Tabell’s Market Letter – December 13, 1974

Tabell’s Market Letter – December 13, 1974

Tabell's Market Letter - December 13, 1974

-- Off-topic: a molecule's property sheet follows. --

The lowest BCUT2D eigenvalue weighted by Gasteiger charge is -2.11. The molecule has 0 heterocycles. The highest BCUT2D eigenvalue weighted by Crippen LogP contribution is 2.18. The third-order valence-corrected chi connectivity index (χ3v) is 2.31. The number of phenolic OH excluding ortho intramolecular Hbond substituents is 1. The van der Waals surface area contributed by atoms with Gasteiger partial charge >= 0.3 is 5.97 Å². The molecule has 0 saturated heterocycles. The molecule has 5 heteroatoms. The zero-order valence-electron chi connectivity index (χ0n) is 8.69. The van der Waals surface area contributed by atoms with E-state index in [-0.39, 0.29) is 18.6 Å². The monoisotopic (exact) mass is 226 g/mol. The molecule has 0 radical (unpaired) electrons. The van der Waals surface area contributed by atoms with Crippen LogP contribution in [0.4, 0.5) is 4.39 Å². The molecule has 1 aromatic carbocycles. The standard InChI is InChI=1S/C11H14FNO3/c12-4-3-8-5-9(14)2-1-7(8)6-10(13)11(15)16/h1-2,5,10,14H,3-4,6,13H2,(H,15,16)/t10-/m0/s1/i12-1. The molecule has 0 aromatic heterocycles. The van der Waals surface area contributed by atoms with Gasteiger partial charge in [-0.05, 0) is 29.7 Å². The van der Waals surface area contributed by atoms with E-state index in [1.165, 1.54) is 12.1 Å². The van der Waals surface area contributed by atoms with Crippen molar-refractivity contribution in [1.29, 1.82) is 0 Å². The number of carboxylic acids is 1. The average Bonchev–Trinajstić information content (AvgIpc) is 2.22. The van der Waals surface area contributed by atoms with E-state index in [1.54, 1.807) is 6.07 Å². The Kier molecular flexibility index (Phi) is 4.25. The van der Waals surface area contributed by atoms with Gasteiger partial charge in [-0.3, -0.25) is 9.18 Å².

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– TABELL'S MARKET LETTER 909 STATE ROAD, PRINCETON, NEW JERSEY 08540 DIYISION OF MEMIlEA NEW VORK STOCK EXCHANGE, INC MEMIlER AMERICAN STOCK eXCHANGE ' – . – – – – – – – – – – – – – – '–.–….,, ….. – —- – ….-.,…- -.,… —.,.- – . December 13, 1974 – …. …….,.. -'—- – . –.- Since inflation has been much in the news of late and there was, at one time, at least, a con- ventional wisdom that common stocks provided a means of protecting capital against inflation, we completed this week a study which traces the history of the Dow-Jones Industrial Average plus its earnings and dividends from 1929 through the third quarter of 1974, expressed in constant-iollar terms, the adjustment factor being the Gross National Product deflator with a base period of 1958. The results of the study are interesting. As of September of this year, the actual Dow figure of 607.87 was only 353.62 when expressed in constant 1958 dollars. This compared, interestingly enough, with a constant-dollar high in the third quarter of 1929 of 678.74 and a more recent con- stant-dollar peak of 869.29, achieved in the final quarter of 1965. Expressed in constant-dollar terms, in other words, the Dow has been gradually trailing off to its current low level for the past nine years. An explanation for the decline, however, does not lie in Dow earnings,even when those earnings are adjusted for inflation. Constant-dollar earnings for the Dow in 1929 were 39.35. The 99.60 earned by the Dow for the twelve months ended September, 1974, adjusts to 60.16, an all-time peak. Indeed, real-dollar corporate profits have given a good account of themselves over the past 25 years. Throughout the 1950's and early 1960's, they remained reasonably constant around the 35 level except for the occasional recession trough. In the relatively inflation-free period of the mid-1960's, they rose to a peak of 50.76 in the third quarter of 1966 and then declined to a low of 37. 71 in the fourth quarter of 1970. The recent recovery, however, ha s rega ined a II of the groundtost;and;asnoted above the-60 16 figure 6f'1974'-stlilrd quafterrepresentsanantime- -,,- record. Since payout ratios have declined, dividends have not kept pace with inflation as well, thus, perhaps, providing some explanation of the current low level of prices. For example, in 1964 the Dow paid 28.66 in 1958 dollars as dividends. For the twelve months ended September, 1970, it paid only 22.81 in 1958 dollars. Yet, despite the recent dismal record, the study suggests that stocks have managed to show a positive constant-dollar return over the years. If return is defined to include dividends plus capital appreciation, an investment in the DJIA at the 1928 close would have appeciated, with divi- dends reinvested, some 388.6 percent as of the third quarter of 1974. This works out to an annual real-dollar interest rate of around 3.5 percent. However, this figure, it must be recalled, meas- ures from a peak to a trough. If we measure from 1929 to the high of 1972, for example, the 1928 Dow investment, dividends reinvested,would have appreciated 783 percent for an annual return of around 5 percent in real dollars. And measured from 1949 to date, the annual real-dollar return on the same basis works out to better than 6 percent. On an annual basis the total return on the DJIA, including dividends and capital appreciation, has been positive in eighteen of the past twenty-five years. The table below lists this percent- age return since 1950, the 1974 figure being for the twelve months ended September. 1950 21.17 1955 24.09 1960 – 7.86 1965 12.43 1970 3.67 1951 15.59 1952 3.32 1956 2.83 -1957 -11.51 1961 21.32 1962 – 8.47 1966 -18.63 -1967 15.17- 1971 6.13 197-2.-14 15- 1953 1.52 1958 35.98 1963 19.14 1968 3.67 1973 -19.23 1954 48.90 1959 18.81 1964 16.89 1969 -16.23 1974 -38.95 Over the short term, obviously enough, the market may continue to fluctuate but the study shows that in the long run common stocks have been able to protect and enhance capital even in inflationary periods. Dow-Jones Industrials (1200 p.m.) 597.78 S & P Compo (1200 p.m.) 67.63 Cumulative Index (12/12/74) 360.53 AWT/jb ANTHONY W. TABELL DELAFIELD, HARVEY, TAB ELL No stalement or expresSion of opinion or any other matter herein conlClined 15, or Is to be deemed to be, directly or IndHectly, on offer or the solicitatIOn of on offer to buy or sell any security referred to or mentioned The molter IS presented merely for the convellenctl of the subscriber While we believe the sources of our mforma- han to be reliable, we In no way represent or guarantee the accuracy thereof nor of the statements mude herein Any actIOn to be token by the subKrlber should be based on hiS own investigation ond information Janney Montgomery Scott, Inc, os a corporation, and Its officers or employees, may now have, or may later toke, positions or trades 1M respect to any seCUrities mentioned m thiS or any future luue, and such position rT\(y be ddferent from ony views now or hereafter eypressed In Ihls or any olher Issue Janney Montgomery Scott, Inc, which IS registered With the SEC 05 on Investment adVisor, may give adVice to Its mvestment adVisory and other ctJstomers Independent!y of any statements mode In thiS or In any other Issue Further mformotlon on ony secunty mentioned herern IS available on request

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